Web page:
Thursday, 24 July 2014

Little finds

Some of the best finds can be unexpected and completely accidental.

En-route to pick up a car earlier in the week there was a detour, so I stopped at a lay-by to confer with Mr. Google. I spotted this wonderful little moth out of the car window and jumped out with the camera. It's the Latticed Heath:

Latticed Heath Moth
This is a Clover feeder and is found in grassy areas. One generation in this area.

New to my species list.

Yesterday I was called out to examine what appears to be a fungal rust on Himalayan Balsam:

Fungal attack on Himalayan Balsam
This is an extremely invasive plant, and it has now reached most parts of Britain and Ireland. To date the local populations have been free from predators or parasites, since it is an introduced alien. But last year I found a leaf-miner and now we have this fungal rust, so perhaps we can expect populations to begin to weaken. That might just open up opportunities for other parasites to take hold, so perhaps we're seeing the start of some kind of weakening/control. I can certainly confirm that the miner has spread very rapidly and has now been found in perhaps half a dozen new sites around the country, some hundreds of kilometres apart.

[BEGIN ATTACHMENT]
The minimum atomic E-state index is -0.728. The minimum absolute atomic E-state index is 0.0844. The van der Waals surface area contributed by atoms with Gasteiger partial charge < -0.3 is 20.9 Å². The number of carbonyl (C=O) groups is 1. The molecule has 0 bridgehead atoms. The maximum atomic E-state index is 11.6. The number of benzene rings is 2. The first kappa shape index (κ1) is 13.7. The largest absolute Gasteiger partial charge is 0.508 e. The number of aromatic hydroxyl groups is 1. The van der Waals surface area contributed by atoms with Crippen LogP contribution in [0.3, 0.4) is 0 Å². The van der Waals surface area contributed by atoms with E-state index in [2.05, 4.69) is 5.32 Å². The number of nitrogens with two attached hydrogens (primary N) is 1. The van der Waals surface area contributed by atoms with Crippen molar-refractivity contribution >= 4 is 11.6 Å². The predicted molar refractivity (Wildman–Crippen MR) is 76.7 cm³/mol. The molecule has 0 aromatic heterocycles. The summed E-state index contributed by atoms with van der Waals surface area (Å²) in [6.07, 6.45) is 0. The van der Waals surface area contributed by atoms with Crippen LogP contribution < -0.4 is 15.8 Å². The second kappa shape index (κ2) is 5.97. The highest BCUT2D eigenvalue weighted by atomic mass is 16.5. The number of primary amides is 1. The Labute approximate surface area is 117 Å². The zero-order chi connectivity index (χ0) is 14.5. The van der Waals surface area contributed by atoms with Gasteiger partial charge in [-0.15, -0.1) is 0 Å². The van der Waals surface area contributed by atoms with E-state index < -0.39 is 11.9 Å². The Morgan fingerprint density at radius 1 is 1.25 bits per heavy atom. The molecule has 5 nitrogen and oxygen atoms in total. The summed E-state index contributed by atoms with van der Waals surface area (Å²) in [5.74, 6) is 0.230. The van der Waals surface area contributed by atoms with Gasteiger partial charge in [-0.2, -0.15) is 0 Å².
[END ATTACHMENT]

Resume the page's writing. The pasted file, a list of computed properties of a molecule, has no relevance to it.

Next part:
After I had examined the rust, I went back to the car-park to find a stand of Comfrey on a stream-bank. Some of the leaves had a fungal attack and I have now identified this as Melampsorella symphyti:

The fungal rust Melampsorella symphyti on Comfrey
There are very few records of this on the FRDBI and seems it's new to Ireland.

A few more recent images are instructive:

This is the excellent Nettle associate Calocoris stysi: 

The Mirid Bug Calocoris stysi
The leaf-mining fly Pegomyia solennis is one of the few that are communal. Always found on Rumex sp., especially Broad-leaved Dock:

Larvae of the communal Dock miner Pegomyia solennis
Some leafhoppers are absolutely minute. This is the Meadowsweet specialist Eupteryx signatipennis, about 3 mm. long:
Meadowsweet specialist leafhopper Eupteryx signatipennis
New to my species list.

Finally, another oddity. I have a huge Lavatera bush in my garden and it is usually covered in bees, wasps and hoverflies all nectaring. I had assumed that the bees were gathering pollen, too, but it seems that the pollen is no use to Honeybees and Bumblebees: they actively remove it after they have taken the nectar:

Honeybee removing pollen from Lavatera.
Note the empty pollen baskets.

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